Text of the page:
In the back are two small jump seats for emergency personnel, and a large flat space for a gurney, which could be held in place by aluminum hardware. Statz noted that the Detroit Diesel factory had to remove both the siren and gurney equipment before the car could be sold, but he has since found replacements.
Throw in the privacy curtains in back, stunning two-tone paint scheme, etched glass in the back side windows, two big spotlights and four huge corner lights on the roof, and you have an impressive and unusual rig that Statz has been able to keep largely intact. He did repaint the roof about 10 years ago when the paint began to deteriorate around the tunnel lights. “The quality of the paint and finish back then just wasn’t that good,” he said. “It was cracking so badly that I just thought, ‘This is ridiculous,’ so I basically took everything off the roof and had it painted and now the top just looks fabulous.
“There is a spot in the back on the wall that I think was for a medical kit, and I’ve never found one of those,” he added. “Other than that, the only thing that I’ve really ever done to it is replace the exhaust system — it’s a really long exhaust system. And I’ve put correct original tires back on it.”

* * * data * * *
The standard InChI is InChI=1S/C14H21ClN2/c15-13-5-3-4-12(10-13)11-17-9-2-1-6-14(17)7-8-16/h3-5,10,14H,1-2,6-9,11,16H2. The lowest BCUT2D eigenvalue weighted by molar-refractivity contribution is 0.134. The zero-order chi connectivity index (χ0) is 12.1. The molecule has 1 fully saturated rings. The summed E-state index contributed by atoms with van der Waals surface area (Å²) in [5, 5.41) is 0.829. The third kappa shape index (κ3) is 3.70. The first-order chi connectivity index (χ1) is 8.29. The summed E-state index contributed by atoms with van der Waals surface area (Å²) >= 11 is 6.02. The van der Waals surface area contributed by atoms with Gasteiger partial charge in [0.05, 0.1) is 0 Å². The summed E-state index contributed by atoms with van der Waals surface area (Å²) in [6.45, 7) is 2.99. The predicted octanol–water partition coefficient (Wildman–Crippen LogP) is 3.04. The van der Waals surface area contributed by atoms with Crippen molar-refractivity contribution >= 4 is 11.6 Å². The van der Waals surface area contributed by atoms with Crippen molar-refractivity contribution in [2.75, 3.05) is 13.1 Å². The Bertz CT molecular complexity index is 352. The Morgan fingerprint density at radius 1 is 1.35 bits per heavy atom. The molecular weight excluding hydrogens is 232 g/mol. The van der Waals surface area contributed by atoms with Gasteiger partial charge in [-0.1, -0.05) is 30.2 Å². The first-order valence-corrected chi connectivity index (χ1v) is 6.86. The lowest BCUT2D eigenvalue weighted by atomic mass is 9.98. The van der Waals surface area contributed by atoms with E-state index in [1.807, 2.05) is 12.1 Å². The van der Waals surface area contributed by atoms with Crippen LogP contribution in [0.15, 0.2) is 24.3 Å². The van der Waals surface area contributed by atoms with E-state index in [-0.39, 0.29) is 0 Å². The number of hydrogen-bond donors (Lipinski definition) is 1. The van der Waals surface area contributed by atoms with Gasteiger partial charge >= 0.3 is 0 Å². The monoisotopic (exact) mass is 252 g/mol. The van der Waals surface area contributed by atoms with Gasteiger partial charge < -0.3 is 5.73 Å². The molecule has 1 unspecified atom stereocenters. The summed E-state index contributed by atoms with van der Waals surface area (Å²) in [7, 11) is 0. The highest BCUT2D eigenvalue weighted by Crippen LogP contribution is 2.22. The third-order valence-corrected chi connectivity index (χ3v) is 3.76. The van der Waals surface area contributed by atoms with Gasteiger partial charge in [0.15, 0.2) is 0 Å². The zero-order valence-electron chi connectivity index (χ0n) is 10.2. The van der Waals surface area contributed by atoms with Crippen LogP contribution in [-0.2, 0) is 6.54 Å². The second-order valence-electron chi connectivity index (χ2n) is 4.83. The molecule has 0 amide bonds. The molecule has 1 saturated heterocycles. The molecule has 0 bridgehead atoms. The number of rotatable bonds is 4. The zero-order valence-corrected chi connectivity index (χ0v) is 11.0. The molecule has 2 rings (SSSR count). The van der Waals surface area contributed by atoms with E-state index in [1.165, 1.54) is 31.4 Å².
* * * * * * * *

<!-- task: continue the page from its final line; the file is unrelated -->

Statz said he has had a lot of Pontiacs come and go from his garage over the years, but has never been tempted to part with his beautiful blue ambulance. He has a splendid red and black ’56 Pontiac convertible that he also babies, and two restoration candidates — a ’55 two-door station wagon and ’56 Safari — but none of them have stolen any affection for the ambulance.
“I’ve had a number of people over the years ask me about it, and I’ve had some pretty healthy offers on it,” Statz said. “It’s just a real nifty vehicle and a lot of fun. It would be hard to part with … and both my kids, who will be getting out of high school soon, have said, ‘Dad don’t sell that thing!’
“I’m going to do everything I can to hang onto it.”
Buggy with new owner, Gary Hillman (r), and creator, George Barris (l)!
George Barris worshipping, I mean autographing the Buggy!
Seen in public for the first time since being sold at auction in 1983, the Bugaloo
Buggy is pictured above featured in a car show in Sweden, April 10-12. George
Barris attended and signed the Buggy!
“George loved it and done a piece on TV about the car. I also built some new wings
and got them fully working as well. It really did look like it came alive when they
started flapping!” – Gary Hillman
How fantastic is that!
The Bugaloo Buggy has been found – AGAIN!
The last we knew of the whereabouts of the Buggy was in France in dark, underground storage.
Well, I am happy to say the Buggy is back in the light and has a new owner, Gary Hillman!
The Buggy is now in London and in the process of being fully restored. In fact, the Buggy will